----- Checklist for when writing a task program -----

  • Recognize that industrial machines are computers and task programs are exploitable code.
  • All communication is subject to authentication.
  • Access control policies are implemented.
  • Input is validated as needed.
  • Output information is always scrutinized.
  • Appropriate error handling is performed without disclosing unnecessary details.
  • Appropriate configuration and placement procedures are implemented.
  • There is a change control process in place for industrial task programs.

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In addition, the factory security officer of the user company must clarify the items to be evaluated regarding the expected control level of the task program to be outsourced before actually outsourcing the creation of a task program to an integrator. To encourage the implementation of appropriate security functions, users should clearly inform the integrator of the following:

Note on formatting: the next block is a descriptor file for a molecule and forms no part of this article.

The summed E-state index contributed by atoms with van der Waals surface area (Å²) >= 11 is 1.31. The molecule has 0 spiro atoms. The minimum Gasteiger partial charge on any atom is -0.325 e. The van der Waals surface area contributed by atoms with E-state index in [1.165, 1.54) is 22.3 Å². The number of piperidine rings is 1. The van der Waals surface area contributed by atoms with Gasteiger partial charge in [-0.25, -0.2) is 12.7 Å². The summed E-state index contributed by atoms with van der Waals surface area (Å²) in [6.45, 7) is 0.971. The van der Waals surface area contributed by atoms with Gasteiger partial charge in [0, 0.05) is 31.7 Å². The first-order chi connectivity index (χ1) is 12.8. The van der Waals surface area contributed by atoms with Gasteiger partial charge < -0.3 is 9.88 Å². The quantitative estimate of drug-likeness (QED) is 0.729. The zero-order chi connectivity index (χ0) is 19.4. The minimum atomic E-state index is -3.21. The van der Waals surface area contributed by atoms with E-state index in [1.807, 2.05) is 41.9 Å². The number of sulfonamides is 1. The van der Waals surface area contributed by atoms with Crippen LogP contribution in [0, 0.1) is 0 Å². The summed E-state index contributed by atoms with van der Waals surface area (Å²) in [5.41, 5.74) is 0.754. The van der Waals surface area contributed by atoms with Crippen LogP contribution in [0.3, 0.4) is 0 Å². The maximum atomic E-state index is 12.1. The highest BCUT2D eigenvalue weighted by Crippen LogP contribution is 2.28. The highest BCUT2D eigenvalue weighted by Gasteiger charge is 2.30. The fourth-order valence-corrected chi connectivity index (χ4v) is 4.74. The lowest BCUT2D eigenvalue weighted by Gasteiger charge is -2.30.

----- Checklist for when outsourcing task program development -----

  • If the task program will receive data from outside the controller of the industrial robot.
  • If the task program will generate data that is processed outside the controller of the industrial robot.
  • If the task program is static over time. If there an upgrade procedure to change whether the task program is static. If the module will be loaded while the main program is running.
  • Who implemented the task program.
  • Who has access to the task program before it is transferred to the controller of the industrial robot.
  • Who is the system user authorized to run, load, and modify task programs during normal operation.

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YOHEI ISHIHARA

Security Evangelist,

Global IoT Marketing Office,

Trend Micro Incorporated

 

Graduated from the Department of Criminology, California State University, Fresno. Joined Trend Micro after experience with sales and marketing at a hardware manufacturer in Taiwan, and SIer in Japan. Now provides information on IoT-related vulnerabilities, and enlightens users about security problems in cooperation with researchers world-wide.